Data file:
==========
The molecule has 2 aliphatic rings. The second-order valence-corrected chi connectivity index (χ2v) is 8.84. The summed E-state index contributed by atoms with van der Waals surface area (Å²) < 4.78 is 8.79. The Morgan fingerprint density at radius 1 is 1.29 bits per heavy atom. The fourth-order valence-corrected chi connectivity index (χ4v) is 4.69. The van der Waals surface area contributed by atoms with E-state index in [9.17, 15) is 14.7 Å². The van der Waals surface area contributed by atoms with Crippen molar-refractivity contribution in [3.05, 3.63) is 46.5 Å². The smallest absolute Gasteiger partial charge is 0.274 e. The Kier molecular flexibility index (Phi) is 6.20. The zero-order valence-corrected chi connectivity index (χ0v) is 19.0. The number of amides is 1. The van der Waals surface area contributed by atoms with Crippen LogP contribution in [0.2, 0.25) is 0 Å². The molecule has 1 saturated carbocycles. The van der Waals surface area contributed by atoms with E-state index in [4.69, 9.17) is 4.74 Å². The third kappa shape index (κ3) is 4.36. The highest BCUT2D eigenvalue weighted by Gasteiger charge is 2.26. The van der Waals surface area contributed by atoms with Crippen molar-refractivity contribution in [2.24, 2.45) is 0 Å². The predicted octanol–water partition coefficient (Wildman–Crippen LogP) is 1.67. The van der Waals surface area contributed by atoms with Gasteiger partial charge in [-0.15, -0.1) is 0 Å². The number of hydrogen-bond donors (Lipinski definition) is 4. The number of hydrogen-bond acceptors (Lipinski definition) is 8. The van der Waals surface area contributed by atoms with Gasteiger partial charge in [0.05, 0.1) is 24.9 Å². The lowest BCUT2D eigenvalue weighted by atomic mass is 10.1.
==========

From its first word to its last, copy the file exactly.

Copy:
The molecule has 2 aliphatic rings. The second-order valence-corrected chi connectivity index (χ2v) is 8.84. The summed E-state index contributed by atoms with van der Waals surface area (Å²) < 4.78 is 8.79. The Morgan fingerprint density at radius 1 is 1.29 bits per heavy atom. The fourth-order valence-corrected chi connectivity index (χ4v) is 4.69. The van der Waals surface area contributed by atoms with E-state index in [9.17, 15) is 14.7 Å². The van der Waals surface area contributed by atoms with Crippen molar-refractivity contribution in [3.05, 3.63) is 46.5 Å². The smallest absolute Gasteiger partial charge is 0.274 e. The Kier molecular flexibility index (Phi) is 6.20. The zero-order valence-corrected chi connectivity index (χ0v) is 19.0. The number of amides is 1. The van der Waals surface area contributed by atoms with Crippen LogP contribution in [0.2, 0.25) is 0 Å². The molecule has 1 saturated carbocycles. The van der Waals surface area contributed by atoms with E-state index in [4.69, 9.17) is 4.74 Å². The third kappa shape index (κ3) is 4.36. The highest BCUT2D eigenvalue weighted by Gasteiger charge is 2.26. The van der Waals surface area contributed by atoms with Crippen molar-refractivity contribution in [2.24, 2.45) is 0 Å². The predicted octanol–water partition coefficient (Wildman–Crippen LogP) is 1.67. The van der Waals surface area contributed by atoms with Gasteiger partial charge in [-0.15, -0.1) is 0 Å². The number of hydrogen-bond donors (Lipinski definition) is 4. The number of hydrogen-bond acceptors (Lipinski definition) is 8. The van der Waals surface area contributed by atoms with Gasteiger partial charge in [0.05, 0.1) is 24.9 Å². The lowest BCUT2D eigenvalue weighted by atomic mass is 10.1.